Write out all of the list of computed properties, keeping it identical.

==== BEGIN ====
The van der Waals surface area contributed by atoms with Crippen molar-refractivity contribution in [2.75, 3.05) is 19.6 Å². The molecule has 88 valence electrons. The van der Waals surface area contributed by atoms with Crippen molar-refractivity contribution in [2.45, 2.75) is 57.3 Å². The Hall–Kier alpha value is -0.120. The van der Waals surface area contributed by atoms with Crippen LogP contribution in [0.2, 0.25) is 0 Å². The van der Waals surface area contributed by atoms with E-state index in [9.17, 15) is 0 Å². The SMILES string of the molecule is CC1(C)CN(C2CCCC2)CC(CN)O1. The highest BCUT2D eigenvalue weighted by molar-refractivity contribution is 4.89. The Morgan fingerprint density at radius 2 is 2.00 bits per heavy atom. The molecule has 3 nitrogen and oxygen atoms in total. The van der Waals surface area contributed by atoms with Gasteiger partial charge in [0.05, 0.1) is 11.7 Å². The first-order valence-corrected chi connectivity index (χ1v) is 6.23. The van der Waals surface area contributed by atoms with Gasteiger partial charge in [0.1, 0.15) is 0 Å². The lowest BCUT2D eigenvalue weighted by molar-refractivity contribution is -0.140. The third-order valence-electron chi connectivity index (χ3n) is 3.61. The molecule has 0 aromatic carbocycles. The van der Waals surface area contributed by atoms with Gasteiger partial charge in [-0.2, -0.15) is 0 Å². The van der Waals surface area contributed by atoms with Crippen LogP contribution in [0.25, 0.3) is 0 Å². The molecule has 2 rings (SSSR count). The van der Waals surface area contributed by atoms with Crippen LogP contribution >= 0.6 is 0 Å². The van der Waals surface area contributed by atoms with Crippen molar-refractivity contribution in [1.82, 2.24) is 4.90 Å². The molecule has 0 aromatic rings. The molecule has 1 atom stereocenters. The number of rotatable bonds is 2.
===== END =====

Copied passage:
The van der Waals surface area contributed by atoms with Crippen molar-refractivity contribution in [2.75, 3.05) is 19.6 Å². The molecule has 88 valence electrons. The van der Waals surface area contributed by atoms with Crippen molar-refractivity contribution in [2.45, 2.75) is 57.3 Å². The Hall–Kier alpha value is -0.120. The van der Waals surface area contributed by atoms with Crippen LogP contribution in [0.2, 0.25) is 0 Å². The van der Waals surface area contributed by atoms with E-state index in [9.17, 15) is 0 Å². The SMILES string of the molecule is CC1(C)CN(C2CCCC2)CC(CN)O1. The highest BCUT2D eigenvalue weighted by molar-refractivity contribution is 4.89. The Morgan fingerprint density at radius 2 is 2.00 bits per heavy atom. The molecule has 3 nitrogen and oxygen atoms in total. The van der Waals surface area contributed by atoms with Gasteiger partial charge in [0.05, 0.1) is 11.7 Å². The first-order valence-corrected chi connectivity index (χ1v) is 6.23. The van der Waals surface area contributed by atoms with Gasteiger partial charge in [0.1, 0.15) is 0 Å². The lowest BCUT2D eigenvalue weighted by molar-refractivity contribution is -0.140. The third-order valence-electron chi connectivity index (χ3n) is 3.61. The molecule has 0 aromatic carbocycles. The van der Waals surface area contributed by atoms with Gasteiger partial charge in [-0.2, -0.15) is 0 Å². The van der Waals surface area contributed by atoms with Crippen LogP contribution in [0.25, 0.3) is 0 Å². The molecule has 2 rings (SSSR count). The van der Waals surface area contributed by atoms with Crippen LogP contribution >= 0.6 is 0 Å². The van der Waals surface area contributed by atoms with Crippen molar-refractivity contribution in [1.82, 2.24) is 4.90 Å². The molecule has 0 aromatic rings. The molecule has 1 atom stereocenters. The number of rotatable bonds is 2.